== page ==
McCartney x Minnie Mouse: Dressing A Fashion Icon For A New Generation

Stella McCartney has already collaborated with one of the greatest brands and bands of a lifetime – The Beatles – and now her new partnership sees the fashion designer create a new look for the iconic Minnie Mouse.

No stranger to creating with some of the biggest icons of a generation, McCartney designed a capsule collection to support the Peter Jackson directed documentary Get Back. The garments including a stylish tote with the images of Stella’s father – Sir Paul McCartney, John Lennon, George Harrison and Sir Ringo Starr and were created in ethically sourced, organic materials using environmentally-friendly processes.

As part of the conscious collaboration with Disney which will also mark International Women’s Month, McCartney created a pant-suit for Minnie Mouse which will debut as part of the designer’s collection for autumn/winter 2022 at Paris Fashion Week this March.

“What I love about Minnie is the fact that she embodies happiness, self-expression, authenticity and that she inspires people of all ages around the world. Plus, she has such great style,” McCartney says of her muse. 


Minnie Mouse has quite the enviable wardrobe – with hundreds of outfits after appearances in thousands of comics, several animated shorts and television series, and of course, enough costumes to support her live presence at Disney theme parks around the world.

Minnie’s style has evolved with the cultural changes though British newspaper the Daily Mail argues that “she has also always worn a skirt or dress – and has never rocked pants before this, making her new outfit one that will go down in history.” Actually, Minnie was wearing denim jeans as early in as the 1980s in her own TV Show – ‘Totally Minnie’.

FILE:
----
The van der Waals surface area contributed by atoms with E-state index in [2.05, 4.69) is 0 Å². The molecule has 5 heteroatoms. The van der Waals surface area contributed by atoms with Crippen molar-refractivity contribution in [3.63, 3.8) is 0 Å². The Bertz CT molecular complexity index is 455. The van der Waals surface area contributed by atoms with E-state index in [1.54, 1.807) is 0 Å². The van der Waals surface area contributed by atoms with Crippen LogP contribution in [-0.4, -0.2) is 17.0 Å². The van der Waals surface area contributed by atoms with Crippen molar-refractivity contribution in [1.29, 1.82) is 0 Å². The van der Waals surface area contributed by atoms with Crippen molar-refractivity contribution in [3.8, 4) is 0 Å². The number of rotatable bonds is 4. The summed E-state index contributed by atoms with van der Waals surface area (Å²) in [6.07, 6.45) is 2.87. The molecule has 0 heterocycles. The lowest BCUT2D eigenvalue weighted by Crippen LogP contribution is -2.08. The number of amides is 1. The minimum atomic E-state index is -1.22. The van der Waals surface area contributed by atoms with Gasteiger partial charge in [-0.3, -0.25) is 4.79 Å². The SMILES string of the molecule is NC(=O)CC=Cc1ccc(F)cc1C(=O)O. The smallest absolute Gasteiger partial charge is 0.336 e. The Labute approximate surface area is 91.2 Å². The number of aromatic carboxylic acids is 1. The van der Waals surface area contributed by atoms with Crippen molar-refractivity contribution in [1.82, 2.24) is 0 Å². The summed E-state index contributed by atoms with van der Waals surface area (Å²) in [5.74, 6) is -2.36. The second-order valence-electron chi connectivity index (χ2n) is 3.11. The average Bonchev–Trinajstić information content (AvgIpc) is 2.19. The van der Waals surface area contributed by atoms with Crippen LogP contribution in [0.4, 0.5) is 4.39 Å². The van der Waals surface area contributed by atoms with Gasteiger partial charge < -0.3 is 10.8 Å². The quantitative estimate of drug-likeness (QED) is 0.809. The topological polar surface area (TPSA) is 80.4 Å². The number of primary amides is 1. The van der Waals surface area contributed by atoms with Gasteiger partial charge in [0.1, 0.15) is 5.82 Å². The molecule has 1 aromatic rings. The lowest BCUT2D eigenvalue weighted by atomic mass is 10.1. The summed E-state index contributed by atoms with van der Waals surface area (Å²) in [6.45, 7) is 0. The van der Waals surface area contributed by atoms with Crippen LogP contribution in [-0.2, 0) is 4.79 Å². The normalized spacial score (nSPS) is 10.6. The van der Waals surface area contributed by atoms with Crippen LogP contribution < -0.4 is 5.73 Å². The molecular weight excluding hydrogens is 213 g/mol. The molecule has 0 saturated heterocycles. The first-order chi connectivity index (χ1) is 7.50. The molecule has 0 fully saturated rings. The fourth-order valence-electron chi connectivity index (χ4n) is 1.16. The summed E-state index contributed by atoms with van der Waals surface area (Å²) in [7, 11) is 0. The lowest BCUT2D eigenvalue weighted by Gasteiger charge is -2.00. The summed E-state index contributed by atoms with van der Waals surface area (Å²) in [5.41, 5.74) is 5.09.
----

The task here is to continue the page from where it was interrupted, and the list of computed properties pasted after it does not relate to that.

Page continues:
In 2019, when the Disney Cruise Line debuted Captain Minnie, the outfit also consisted of a genderless maritime uniform.

The collaboration with a famous fashion house is not new for Minnie, who at very close to 100 years of age, has spent a lifetime in the spotlight. The influence of Mickey and Minnie and indeed Minnie’s trademark polka dots has been seen as part of fashion weeks and runway shows in London, New York and Tokyo. In 2016, Disney engaged with designers Ji Cheng, Han Lulu, Cindy Soong and Makin Ma in China to mark Shanghai Fashion Week.

The McCartney ensemble includes a blue polka-dot blazer with matching trousers teamed with a pair of black shoes. 

‘I wanted Minnie to wear her very first pantsuit at Disneyland Paris, so I have designed one of my iconic costumes – a blue tuxedo – using responsibly sourced fabrics.”

The collaboration also got the thumbs up from many including Hilary Clinton who took to Twitter to give her approval.

Yet the High Snobiety writer, Alexandra Pauley was critical of the collaboration suggesting it was “a ridiculous grab at brownie points.”

She asserts “The makeovers are hardly a step towards meaningful change; they’re purely optics (and a profit-driven marketing ploy, considering that McCartney and Disney will sell that “Divine Feminine” Minnie Mouse shirt in March).”

The appeal of Mickey and Minnie is multi-generational and both iconic characters have outfits that have been relevant and representative of their story-telling over the years. The characters have also had a large sway on apparel with collaborative lines selling successfully year after year, with major retailers such as Target, Primark and GAP.

The controversy created the the pant-suit collaboration indicates that at nearly 100 years old, Minnie Mouse can still dominate the headlines with just a change of clothes. The greatest impression will always be with the children that idolise Minnie, Mickey and friends.

Whether a change of outfit can make any difference to inclusion and the breaking down of stereotypes at any age, remains to be seen. One thing for certain is that Minnie has become loved throughout the generations by staying relevant; I am certain will continue to do so for the next 100 years.

The Tycoon Herald